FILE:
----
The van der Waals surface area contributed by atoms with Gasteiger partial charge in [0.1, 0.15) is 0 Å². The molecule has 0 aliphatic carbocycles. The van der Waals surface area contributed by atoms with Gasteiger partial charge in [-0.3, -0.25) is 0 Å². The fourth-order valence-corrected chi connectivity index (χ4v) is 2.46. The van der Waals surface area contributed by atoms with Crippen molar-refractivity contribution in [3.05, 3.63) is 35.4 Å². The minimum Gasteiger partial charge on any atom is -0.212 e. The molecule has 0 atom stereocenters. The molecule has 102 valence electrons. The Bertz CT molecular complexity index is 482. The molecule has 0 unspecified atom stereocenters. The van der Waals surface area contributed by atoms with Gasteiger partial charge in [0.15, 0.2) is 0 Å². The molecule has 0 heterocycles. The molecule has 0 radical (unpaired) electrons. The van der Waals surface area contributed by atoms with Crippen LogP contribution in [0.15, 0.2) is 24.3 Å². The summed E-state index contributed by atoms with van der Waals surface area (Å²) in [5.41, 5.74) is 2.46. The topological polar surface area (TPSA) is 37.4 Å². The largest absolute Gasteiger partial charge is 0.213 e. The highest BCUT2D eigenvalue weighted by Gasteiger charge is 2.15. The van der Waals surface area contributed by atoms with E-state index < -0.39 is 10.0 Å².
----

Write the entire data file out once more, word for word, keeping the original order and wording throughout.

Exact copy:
The van der Waals surface area contributed by atoms with Gasteiger partial charge in [0.1, 0.15) is 0 Å². The molecule has 0 aliphatic carbocycles. The van der Waals surface area contributed by atoms with Gasteiger partial charge in [-0.3, -0.25) is 0 Å². The fourth-order valence-corrected chi connectivity index (χ4v) is 2.46. The van der Waals surface area contributed by atoms with Crippen molar-refractivity contribution in [3.05, 3.63) is 35.4 Å². The minimum Gasteiger partial charge on any atom is -0.212 e. The molecule has 0 atom stereocenters. The molecule has 102 valence electrons. The Bertz CT molecular complexity index is 482. The molecule has 0 unspecified atom stereocenters. The van der Waals surface area contributed by atoms with Gasteiger partial charge in [0.15, 0.2) is 0 Å². The molecule has 0 heterocycles. The molecule has 0 radical (unpaired) electrons. The van der Waals surface area contributed by atoms with Crippen LogP contribution in [0.15, 0.2) is 24.3 Å². The summed E-state index contributed by atoms with van der Waals surface area (Å²) in [5.41, 5.74) is 2.46. The topological polar surface area (TPSA) is 37.4 Å². The largest absolute Gasteiger partial charge is 0.213 e. The highest BCUT2D eigenvalue weighted by Gasteiger charge is 2.15. The van der Waals surface area contributed by atoms with E-state index < -0.39 is 10.0 Å².